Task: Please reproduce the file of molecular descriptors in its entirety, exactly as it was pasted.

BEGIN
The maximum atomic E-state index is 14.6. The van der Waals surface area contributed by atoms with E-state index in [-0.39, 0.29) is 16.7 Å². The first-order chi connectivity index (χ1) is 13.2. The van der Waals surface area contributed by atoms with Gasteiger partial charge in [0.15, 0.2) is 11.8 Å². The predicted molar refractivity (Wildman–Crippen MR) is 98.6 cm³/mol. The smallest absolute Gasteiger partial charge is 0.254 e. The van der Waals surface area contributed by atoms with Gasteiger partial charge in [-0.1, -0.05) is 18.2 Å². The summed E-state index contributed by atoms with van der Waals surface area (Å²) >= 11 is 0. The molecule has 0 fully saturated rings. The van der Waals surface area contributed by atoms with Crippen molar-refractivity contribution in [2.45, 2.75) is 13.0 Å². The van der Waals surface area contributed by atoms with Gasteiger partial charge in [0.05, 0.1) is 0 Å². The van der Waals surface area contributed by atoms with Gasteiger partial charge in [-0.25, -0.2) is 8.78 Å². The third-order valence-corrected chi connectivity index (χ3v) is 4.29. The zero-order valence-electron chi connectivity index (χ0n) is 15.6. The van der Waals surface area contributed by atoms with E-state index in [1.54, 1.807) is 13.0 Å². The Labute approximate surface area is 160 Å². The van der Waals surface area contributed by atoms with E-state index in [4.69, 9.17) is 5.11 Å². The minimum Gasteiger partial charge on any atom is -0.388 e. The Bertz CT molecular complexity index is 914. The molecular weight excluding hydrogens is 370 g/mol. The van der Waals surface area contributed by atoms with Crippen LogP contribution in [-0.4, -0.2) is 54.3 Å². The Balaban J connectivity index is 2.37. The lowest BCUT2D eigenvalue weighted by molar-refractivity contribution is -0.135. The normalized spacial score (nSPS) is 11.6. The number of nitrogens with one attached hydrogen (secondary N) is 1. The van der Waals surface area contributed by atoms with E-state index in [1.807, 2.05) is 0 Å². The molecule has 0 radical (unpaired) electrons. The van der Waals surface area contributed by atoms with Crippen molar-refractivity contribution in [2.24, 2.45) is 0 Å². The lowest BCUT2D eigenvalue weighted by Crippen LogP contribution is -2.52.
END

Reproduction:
The maximum atomic E-state index is 14.6. The van der Waals surface area contributed by atoms with E-state index in [-0.39, 0.29) is 16.7 Å². The first-order chi connectivity index (χ1) is 13.2. The van der Waals surface area contributed by atoms with Gasteiger partial charge in [0.15, 0.2) is 11.8 Å². The predicted molar refractivity (Wildman–Crippen MR) is 98.6 cm³/mol. The smallest absolute Gasteiger partial charge is 0.254 e. The van der Waals surface area contributed by atoms with Gasteiger partial charge in [-0.1, -0.05) is 18.2 Å². The summed E-state index contributed by atoms with van der Waals surface area (Å²) >= 11 is 0. The molecule has 0 fully saturated rings. The van der Waals surface area contributed by atoms with Crippen molar-refractivity contribution in [2.45, 2.75) is 13.0 Å². The van der Waals surface area contributed by atoms with Gasteiger partial charge in [0.05, 0.1) is 0 Å². The van der Waals surface area contributed by atoms with Gasteiger partial charge in [-0.25, -0.2) is 8.78 Å². The third-order valence-corrected chi connectivity index (χ3v) is 4.29. The zero-order valence-electron chi connectivity index (χ0n) is 15.6. The van der Waals surface area contributed by atoms with E-state index in [1.54, 1.807) is 13.0 Å². The Labute approximate surface area is 160 Å². The van der Waals surface area contributed by atoms with E-state index in [4.69, 9.17) is 5.11 Å². The minimum Gasteiger partial charge on any atom is -0.388 e. The Bertz CT molecular complexity index is 914. The molecular weight excluding hydrogens is 370 g/mol. The van der Waals surface area contributed by atoms with Crippen LogP contribution in [-0.4, -0.2) is 54.3 Å². The Balaban J connectivity index is 2.37. The lowest BCUT2D eigenvalue weighted by molar-refractivity contribution is -0.135. The normalized spacial score (nSPS) is 11.6. The number of nitrogens with one attached hydrogen (secondary N) is 1. The van der Waals surface area contributed by atoms with E-state index in [1.807, 2.05) is 0 Å². The molecule has 0 radical (unpaired) electrons. The van der Waals surface area contributed by atoms with Crippen molar-refractivity contribution in [2.24, 2.45) is 0 Å². The lowest BCUT2D eigenvalue weighted by Crippen LogP contribution is -2.52.